We arrive home from Chorus, my sweet Tween wants to shower. Sure, no problem. It’s early but I like this pro-active approach she’s sporting. She had a shower yesterday morning but she sometimes pushes the shower frequency limit so this is another sign of progress, right? She’s getting it, I think to myself. Perfect. Personal Hygiene victory!
Into the bathroom she goes.
Enter the theme from Gilligan’s Island here…
It was like a three hour tour. I mean shower. 
Repeatedly we knock on the door and inquire. Dinner is ready.
She finally comes out and slips quickly down the hall to her bedroom. 
****************
“Mom, can you come here?”
I stand outside her door, “Yes?”
“Mom, promise you won’t be mad.”
“What are you talking about? Open the door.”
To which she replies, “Promise me, you won’t be mad.”
“Open the door, now.” I say in an increasingly impatient tone.
*****************
I am looking at my daughter, who has wet hair and and wears on her face the look of fear intermingled with victory.
Her hair is now a shade of orangey, blonde.
I decide to let her live.
At least long enough to hear her defense and the details of this latest scheme. 
****************
There are only two questions going through my head.
What would the amazing Recovering Church Lady do in this situation?
What would my hero in motherhood and life Sharon Linder do if this was one of her girls? 
What would you do if it was your Tween? 
(Mean or derogatory comments will be deleted!)
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No Ordinary Girl (5 Minute Friday-Ordinary)

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Credit
7th Grade. I am standing in a new school, in a new town, in the smallest state in the United States of America. Awkward. Alone. Self-Conscious. Who wears 7th Grade well? I didn’t. It came with tight jeans, hated hair, insecurities that bred while I slept. I loathed my life and felt oh, so ordinary. I walk into this new school which is to me “the big city”. I feel the eyes upon me. New girl. Awkward magnified. How I wish I felt…special. I ask the teacher what to do, as I swim in a sea of unfamiliar faces and halls and realize I am sinking. Just another face. The teacher is not so sensitive to my current circumstance but busy with a million mundane tasks, distracted. Still, she manages to direct me, only mildly annoyed. I stalk the halls wishing I could escape somehow through crevices in the hallway walls. The angst of one thousand ordinary moments longing to be something more than ordinary. 
I watch my daughter scale this period in life. She thinks I have no knowledge of puberty or adolescence. I see her struggle and remember too well the pain of the years. Some get by unscathed. Others, escape by grace, look back, head shaking, relieved that those years are but a temporary season. 
Come on over and check in on the writing prompt, write for 5 minutes and join the fun!

Five Minute Friday

 


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The One Year Be-Tween You & God Devotions For Girls {Book Review & Giveaway}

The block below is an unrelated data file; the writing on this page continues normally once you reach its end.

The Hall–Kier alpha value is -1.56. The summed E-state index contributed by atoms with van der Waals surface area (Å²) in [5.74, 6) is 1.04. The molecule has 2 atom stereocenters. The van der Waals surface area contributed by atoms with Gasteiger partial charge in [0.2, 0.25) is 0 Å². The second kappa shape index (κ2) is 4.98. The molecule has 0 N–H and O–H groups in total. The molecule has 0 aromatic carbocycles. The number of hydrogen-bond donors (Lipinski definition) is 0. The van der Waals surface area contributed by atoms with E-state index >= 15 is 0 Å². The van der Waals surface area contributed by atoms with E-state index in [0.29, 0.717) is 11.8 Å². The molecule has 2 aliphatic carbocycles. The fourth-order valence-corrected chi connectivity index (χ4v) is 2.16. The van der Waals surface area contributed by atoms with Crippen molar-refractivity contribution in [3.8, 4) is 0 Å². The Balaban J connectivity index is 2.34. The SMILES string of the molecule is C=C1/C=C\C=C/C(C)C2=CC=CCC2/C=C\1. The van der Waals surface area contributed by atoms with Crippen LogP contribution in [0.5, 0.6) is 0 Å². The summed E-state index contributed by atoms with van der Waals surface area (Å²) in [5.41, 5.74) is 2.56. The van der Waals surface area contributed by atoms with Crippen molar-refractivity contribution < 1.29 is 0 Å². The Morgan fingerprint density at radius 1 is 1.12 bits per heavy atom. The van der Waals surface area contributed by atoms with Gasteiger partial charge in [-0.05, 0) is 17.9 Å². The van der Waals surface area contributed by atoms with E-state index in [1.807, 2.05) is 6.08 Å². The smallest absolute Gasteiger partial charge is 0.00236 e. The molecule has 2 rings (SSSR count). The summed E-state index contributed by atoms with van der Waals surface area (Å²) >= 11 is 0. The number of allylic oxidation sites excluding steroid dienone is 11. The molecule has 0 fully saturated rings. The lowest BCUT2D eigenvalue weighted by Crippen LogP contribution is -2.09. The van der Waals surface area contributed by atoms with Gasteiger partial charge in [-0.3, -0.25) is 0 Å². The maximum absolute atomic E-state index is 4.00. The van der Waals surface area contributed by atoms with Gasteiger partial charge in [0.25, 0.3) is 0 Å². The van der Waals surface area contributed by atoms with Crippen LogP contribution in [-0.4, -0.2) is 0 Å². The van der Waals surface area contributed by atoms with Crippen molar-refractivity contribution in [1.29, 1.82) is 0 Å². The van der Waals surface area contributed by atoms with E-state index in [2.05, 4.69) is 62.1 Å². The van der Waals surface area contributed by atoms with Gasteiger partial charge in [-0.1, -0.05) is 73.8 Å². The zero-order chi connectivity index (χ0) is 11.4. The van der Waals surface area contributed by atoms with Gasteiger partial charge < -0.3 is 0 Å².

I really enjoy a well written devotional to start my day.When I saw the One Year Be-Tween You and God Devotions For Girls I thought it might be a wonderful tool for my own Tween girl. I asked her if she would consider reading it and letting me know what she thought. When I received the book, I was impressed in the quality, durability and look. Let’s face it, if you actually use a devotional book for a year, it will take some abuse. The thick pages can easily be marked and hi-lighted without bleed through. I can only hope my girl will use it to that degree but it is good to know for those who enjoy being territorial with their daily devotions! The questions and topics are excellently done. The Trinity, sin, decision-making and worry are some of the topics as well as why girls are sometimes mean one day and nice the next! I am looking forward to spending time in the upcoming year with this devotion to springboard some conversations with my daughter as she goes through it. This would be a great Christmas gift or stocking-stuffer for your Tween! Below are our Mom-Daughter thoughts and a PDF sample!

Katherine’s Thoughts:  
My daughter is 12 years old. 
She gave positive feedback in three areas worth mentioning.
*She stated that she thought the devotions were stories 
and topics she could definitely relate with and appreciate.
*She said that the specific questions were interesting. 
In “Tween” language this means “not boring”.
*She thought the devotional book itself was very pretty
 and she also liked the style and presentation of the devotions.

Mom’s Thoughts: 
I loved the beautiful color and size of this devotional. I really appreciate the leather bound style for durability. It is small enough to be portable and just has an inviting feel and look. Most importantly the style of the devotions are presented in a question format, which sound so realistic for the age. This age and season is the time of questioning  for young girls and seeing these questions in print which are most likely already on the mind of girls is a great way to break the barriers that oppose truth and thinking. Each dated devotion poses a question to God and then begins with “Consider this…” which addresses the topic in a way a young girl might dialogue or think! The writing does not come off as preachy but instead more of a pondering. In the end there is a portion of God’s word to support the point titled “God Says…” There is also a pointed question for reflection and application called ” How About You?”
Over all I think this is a beautiful gift devotional which will challenge girls to think with God and learn to apply truth to their daily lives. 

Check out a sampling in PDF below:

Tyndale has offered to give a copy to one reader- please just leave a comment
if you are interested and I will announce a winner (random drawing)
on Friday, October 26th.

Tyndale House Publishers provided me a free copy of this book in exchange for an honest review.